Three Weak Excuses For Not Sharing Your End-Of-Life Plans With Your Loved Ones


Have you planned your own funeral, or even shared any of your wishes with the people who will be responsible for handling your arrangements? It's usually not very high on people's to-do lists, although sometimes the sudden death of a loved one or colleague can spur you into action. However, avoiding the discussion is common and often leaves the survivors wondering what the deceased would have wanted. Many people simply make excuses for not pre-planning their funerals or even sharing their basic preferences for what happens to them when they die. Here are three weak excuses and the reasons why you shouldn't use them.

1. You think they already know.

You may think those closest to you know what you want to happen to you, but unless you've specifically told them or put it in writing, they probably don't. If you died suddenly, without having signed an organ donor card or health care proxy, they'd probably have no idea about your stance on organ donation or life support unless you made a point to talk about it a lot. You may never have talked about what type of casket you prefer, your feelings on cremation vs. burial, your disdain for wakes or your desire for a small private funeral. Don't use the assumption that they already know as an excuse to avoid formally telling them – they may not really know at all.

2. You think they'll do what's best no matter what.

Even sensible and level-headed people can be traumatized or overwhelmed when they actually have to make your end-of-life decisions or your funeral arrangements. Subsequently, they may not make what you consider to be rational decisions. They may feel like they are forced to make decisions under pressure and may not be able to think clearly or remember much. If several people are responsible, for example if you have multiple children, they may disagree or argue about what they think you wanted. If you prefer that they save the expense of a casket and grave and donate the money to your favorite charity instead, they may do the exact opposite if you don't convey your wishes clearly.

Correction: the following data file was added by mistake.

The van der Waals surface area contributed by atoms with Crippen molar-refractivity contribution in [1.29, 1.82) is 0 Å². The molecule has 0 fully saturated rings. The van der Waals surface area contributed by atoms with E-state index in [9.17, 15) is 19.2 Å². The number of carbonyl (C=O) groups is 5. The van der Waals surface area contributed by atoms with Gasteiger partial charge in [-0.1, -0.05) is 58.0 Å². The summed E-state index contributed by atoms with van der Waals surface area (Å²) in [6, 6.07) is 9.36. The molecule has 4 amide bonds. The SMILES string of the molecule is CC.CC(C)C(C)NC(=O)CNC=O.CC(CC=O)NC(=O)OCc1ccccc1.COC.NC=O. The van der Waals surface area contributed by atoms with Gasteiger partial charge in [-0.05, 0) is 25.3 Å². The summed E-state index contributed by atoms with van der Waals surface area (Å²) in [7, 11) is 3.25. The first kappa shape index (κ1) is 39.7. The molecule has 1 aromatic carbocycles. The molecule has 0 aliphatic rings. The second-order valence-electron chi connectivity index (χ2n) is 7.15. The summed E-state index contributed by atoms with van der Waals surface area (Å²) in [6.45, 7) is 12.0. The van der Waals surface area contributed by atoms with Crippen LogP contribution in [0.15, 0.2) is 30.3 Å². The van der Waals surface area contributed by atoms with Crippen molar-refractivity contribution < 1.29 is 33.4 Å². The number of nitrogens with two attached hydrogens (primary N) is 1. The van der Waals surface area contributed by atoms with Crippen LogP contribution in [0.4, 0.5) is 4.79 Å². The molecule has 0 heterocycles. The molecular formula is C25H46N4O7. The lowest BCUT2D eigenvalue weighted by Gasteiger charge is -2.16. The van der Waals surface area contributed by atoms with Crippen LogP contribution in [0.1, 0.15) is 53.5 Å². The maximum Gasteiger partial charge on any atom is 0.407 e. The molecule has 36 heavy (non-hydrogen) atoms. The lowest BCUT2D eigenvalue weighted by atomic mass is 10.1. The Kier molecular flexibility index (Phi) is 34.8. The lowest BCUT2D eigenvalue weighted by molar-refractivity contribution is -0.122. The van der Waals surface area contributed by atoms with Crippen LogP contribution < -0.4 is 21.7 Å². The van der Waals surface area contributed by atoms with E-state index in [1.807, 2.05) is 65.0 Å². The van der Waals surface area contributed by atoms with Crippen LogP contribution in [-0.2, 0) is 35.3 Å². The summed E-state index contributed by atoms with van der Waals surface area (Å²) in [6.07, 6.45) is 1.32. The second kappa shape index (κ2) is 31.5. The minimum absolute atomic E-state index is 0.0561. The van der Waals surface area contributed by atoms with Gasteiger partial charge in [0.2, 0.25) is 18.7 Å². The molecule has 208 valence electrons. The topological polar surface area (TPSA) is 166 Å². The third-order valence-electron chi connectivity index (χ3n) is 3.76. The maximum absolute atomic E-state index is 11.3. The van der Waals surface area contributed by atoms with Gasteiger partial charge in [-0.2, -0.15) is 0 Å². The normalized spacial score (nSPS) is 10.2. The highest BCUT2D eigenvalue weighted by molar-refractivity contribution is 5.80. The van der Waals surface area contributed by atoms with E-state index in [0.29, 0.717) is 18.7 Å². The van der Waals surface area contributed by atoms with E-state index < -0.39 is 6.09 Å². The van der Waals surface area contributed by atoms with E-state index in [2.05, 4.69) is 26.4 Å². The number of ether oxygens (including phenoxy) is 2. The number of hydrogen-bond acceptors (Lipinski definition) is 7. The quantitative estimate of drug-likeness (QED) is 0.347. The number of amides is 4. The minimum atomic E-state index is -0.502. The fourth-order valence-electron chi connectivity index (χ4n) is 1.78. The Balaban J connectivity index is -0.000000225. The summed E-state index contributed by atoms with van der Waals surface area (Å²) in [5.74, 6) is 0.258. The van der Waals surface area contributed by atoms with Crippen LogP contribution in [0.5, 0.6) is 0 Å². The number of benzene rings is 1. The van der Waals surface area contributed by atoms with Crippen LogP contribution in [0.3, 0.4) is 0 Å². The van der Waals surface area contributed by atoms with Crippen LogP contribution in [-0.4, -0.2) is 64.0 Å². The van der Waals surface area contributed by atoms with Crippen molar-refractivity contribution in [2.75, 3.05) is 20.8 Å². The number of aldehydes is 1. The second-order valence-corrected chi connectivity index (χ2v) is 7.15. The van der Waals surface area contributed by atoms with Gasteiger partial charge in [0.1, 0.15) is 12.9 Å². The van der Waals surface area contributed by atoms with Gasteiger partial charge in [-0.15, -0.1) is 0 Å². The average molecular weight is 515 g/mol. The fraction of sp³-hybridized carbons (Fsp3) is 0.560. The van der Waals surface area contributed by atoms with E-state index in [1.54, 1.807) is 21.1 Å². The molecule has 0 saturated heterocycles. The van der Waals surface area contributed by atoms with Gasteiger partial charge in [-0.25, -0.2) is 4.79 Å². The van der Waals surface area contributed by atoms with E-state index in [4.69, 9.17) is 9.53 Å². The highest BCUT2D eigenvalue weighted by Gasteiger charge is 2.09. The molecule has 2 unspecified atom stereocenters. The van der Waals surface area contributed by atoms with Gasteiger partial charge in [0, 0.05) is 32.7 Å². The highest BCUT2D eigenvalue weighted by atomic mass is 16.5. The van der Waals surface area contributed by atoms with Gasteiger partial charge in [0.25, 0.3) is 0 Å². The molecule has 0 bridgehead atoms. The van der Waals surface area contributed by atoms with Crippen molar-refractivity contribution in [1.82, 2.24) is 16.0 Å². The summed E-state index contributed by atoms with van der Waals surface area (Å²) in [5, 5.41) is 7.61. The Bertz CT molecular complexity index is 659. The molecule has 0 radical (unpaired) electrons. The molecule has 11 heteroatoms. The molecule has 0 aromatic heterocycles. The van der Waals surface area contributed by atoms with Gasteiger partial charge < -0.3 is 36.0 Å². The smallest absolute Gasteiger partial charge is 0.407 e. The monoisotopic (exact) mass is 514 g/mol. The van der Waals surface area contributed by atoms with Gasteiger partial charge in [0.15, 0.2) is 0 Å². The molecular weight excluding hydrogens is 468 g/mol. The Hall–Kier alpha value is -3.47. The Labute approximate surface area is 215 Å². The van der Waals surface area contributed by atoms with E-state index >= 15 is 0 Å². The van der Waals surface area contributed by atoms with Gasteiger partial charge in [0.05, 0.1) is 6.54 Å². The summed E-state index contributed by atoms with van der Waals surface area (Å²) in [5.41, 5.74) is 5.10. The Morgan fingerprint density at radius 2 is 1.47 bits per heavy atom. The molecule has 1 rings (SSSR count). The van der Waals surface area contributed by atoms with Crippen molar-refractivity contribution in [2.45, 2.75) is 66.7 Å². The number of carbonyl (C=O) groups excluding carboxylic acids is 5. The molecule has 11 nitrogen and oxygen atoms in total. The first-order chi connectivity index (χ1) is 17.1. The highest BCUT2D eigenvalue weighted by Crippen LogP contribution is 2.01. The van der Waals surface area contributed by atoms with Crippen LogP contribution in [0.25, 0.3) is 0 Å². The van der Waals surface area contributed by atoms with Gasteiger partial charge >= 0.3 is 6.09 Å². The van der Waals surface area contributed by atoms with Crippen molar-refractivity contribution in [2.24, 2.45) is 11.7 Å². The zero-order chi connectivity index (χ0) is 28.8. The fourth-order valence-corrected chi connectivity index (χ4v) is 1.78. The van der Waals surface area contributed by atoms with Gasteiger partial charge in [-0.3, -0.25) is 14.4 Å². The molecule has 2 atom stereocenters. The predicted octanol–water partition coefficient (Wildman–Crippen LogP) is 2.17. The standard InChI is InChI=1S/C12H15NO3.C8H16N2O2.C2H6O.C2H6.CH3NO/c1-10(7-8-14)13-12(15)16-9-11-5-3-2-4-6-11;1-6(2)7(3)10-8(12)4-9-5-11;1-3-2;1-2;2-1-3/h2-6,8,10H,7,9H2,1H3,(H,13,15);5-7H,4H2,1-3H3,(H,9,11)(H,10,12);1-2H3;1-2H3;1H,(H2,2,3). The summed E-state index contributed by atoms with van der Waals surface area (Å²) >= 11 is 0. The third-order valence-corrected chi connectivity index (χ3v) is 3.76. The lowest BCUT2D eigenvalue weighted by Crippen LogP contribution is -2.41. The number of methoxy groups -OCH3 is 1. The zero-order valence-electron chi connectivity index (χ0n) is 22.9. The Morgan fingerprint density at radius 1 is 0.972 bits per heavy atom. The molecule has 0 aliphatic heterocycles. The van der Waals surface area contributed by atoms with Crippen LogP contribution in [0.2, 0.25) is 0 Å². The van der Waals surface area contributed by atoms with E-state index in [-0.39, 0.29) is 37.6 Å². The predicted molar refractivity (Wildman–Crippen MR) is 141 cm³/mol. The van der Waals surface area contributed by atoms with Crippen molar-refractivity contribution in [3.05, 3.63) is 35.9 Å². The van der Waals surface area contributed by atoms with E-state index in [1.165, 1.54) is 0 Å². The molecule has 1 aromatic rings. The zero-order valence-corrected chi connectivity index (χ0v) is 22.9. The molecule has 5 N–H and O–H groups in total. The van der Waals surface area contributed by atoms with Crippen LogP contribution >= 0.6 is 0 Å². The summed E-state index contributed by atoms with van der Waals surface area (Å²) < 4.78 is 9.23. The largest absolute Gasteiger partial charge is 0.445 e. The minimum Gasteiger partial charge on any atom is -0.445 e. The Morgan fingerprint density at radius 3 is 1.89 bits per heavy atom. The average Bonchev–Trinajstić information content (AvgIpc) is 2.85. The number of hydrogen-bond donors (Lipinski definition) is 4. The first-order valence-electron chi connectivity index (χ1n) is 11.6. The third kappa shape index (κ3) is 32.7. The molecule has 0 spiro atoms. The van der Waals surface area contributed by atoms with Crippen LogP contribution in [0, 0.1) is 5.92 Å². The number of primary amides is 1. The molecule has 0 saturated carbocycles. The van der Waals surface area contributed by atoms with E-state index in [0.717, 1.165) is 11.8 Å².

3. You think you're too busy.

Life is full of other responsibilities, but once you are gone it will be too late to tell people what you want, what you hate or how you expect your life will be celebrated and remembered.

Even if you don't make a formal written plan, jotting down a few notes and sharing them with your loved ones can help those who will be responsible. Pre-planning can also eliminate many of the stresses and make things easier for your survivors. If you've used these excuses in the past, talk to your family members, friends or a funeral director about your wishes - your survivors will appreciate it more than you think.


9 May 2016

Writing an Obituary: Do's and Don'ts

Following the death of my grandfather, I found myself in the awkward position of having to write the obituary. I wanted to capture the spirit of him and list everything he was proud of in his life, including his family and work accomplishments. However, at the same time, I knew that I had a limited amount of space to work with. After spending hours researching obituaries, I finally felt confident in my skills and proceeded to write my grandfather's. In my opinion, it was perfect. Writing an obituary while you are grieving your loss is challenging, but I hope that my website helps you write one for your loved one that helps capture who they were as a person.